Water has been the extinguishing agent of choice for hundreds of years. Its properties and availability make it the most reasonable choice in most communities. In fact, communities establish water systems to carry large enough volumes for the main purpose of fire protection where they design water main sizes to meet required fire flows. ISO considers water supply a major component of its grading schedule. Until a better agent is found, fire departments will continue to improve on ways to deliver water to the base of the fire.
Over the years, I have heard that many people feel safe because they have a fire hydrant in front of their house. I have even heard this from firefighters, as if they believe that water will magically jump out of the hydrant and find its way to the fire. I have heard similar comments about swimming pools and ponds as sources of water that provide a sense of security in the event of a fire. I have received calls from residents and insurance agents asking for the location of the closest hydrant to a dwelling or business because that apparently affects the insurance rates for some companies. The important thing to remember is that departments need to move that water to the fire to produce the best possible results.
Despite the perception that nearby water sources somehow provide fire protection, we all know that delivering water to the proper place will extinguish a fire most efficiently and effectively. One early lesson I remember from recruit school was how to use a pressurized water extinguisher. I was told that, to be most effective, the water was to be applied at the base of the flames. This concept applies to fires of all sizes: Water needs to get to the source. While I am not discounting the benefits of indirect application of water and its effectiveness, the fact is that if water is applied at the base of the flames, extinguishment is quicker and the chances of a rekindle or continuation of a deep-seated fire are minimized.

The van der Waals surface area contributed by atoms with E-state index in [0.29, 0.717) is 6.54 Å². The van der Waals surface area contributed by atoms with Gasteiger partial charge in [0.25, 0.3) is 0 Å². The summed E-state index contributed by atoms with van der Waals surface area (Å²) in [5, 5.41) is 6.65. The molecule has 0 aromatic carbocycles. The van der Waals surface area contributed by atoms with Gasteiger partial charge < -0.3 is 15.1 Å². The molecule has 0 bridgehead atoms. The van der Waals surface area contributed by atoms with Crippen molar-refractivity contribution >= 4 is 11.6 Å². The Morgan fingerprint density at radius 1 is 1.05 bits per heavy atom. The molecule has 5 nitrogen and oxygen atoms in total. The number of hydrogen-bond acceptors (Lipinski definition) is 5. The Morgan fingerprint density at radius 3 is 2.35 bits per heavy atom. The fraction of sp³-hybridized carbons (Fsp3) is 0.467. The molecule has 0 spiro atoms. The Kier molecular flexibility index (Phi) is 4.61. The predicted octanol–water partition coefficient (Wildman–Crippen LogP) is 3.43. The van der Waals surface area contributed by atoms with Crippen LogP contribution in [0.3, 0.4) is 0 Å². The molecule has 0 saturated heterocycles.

Regardless of your position on direct vs. indirect attack, offensive or defensive, straight stream or fog nozzle, or even "penciling" methods, all these techniques require water. The ultimate objective is simple: overcome the Btus the fire generates. This seems to be a fairly simple concept. The real challenge is to find the best way to deliver the water. In most cases, this involves human resources. Quite frankly, most structures that are attacked using technology instead of human beings-i.e., unstaffed master stream devices-are going to end up as total losses. Lives and property are most likely to be saved with properly placed handlines deployed by firefighters. This concept requires adequate staffing to have the best possible outcome.
Staffing the Difference
Staffing is the key component in deploying hoselines to aggressively attack a fire. Firefighters must be adequately trained to be efficient and physically prepared for the strenuous work. Getting water on the fire doesn't just happen. There are many challenges to overcome. Some can be addressed with technology, while others still require brute force. If you consider your response time to be the total time it takes from discovery to water application, then you understand the importance of speed in deployment, not just the time it takes to drive to the scene.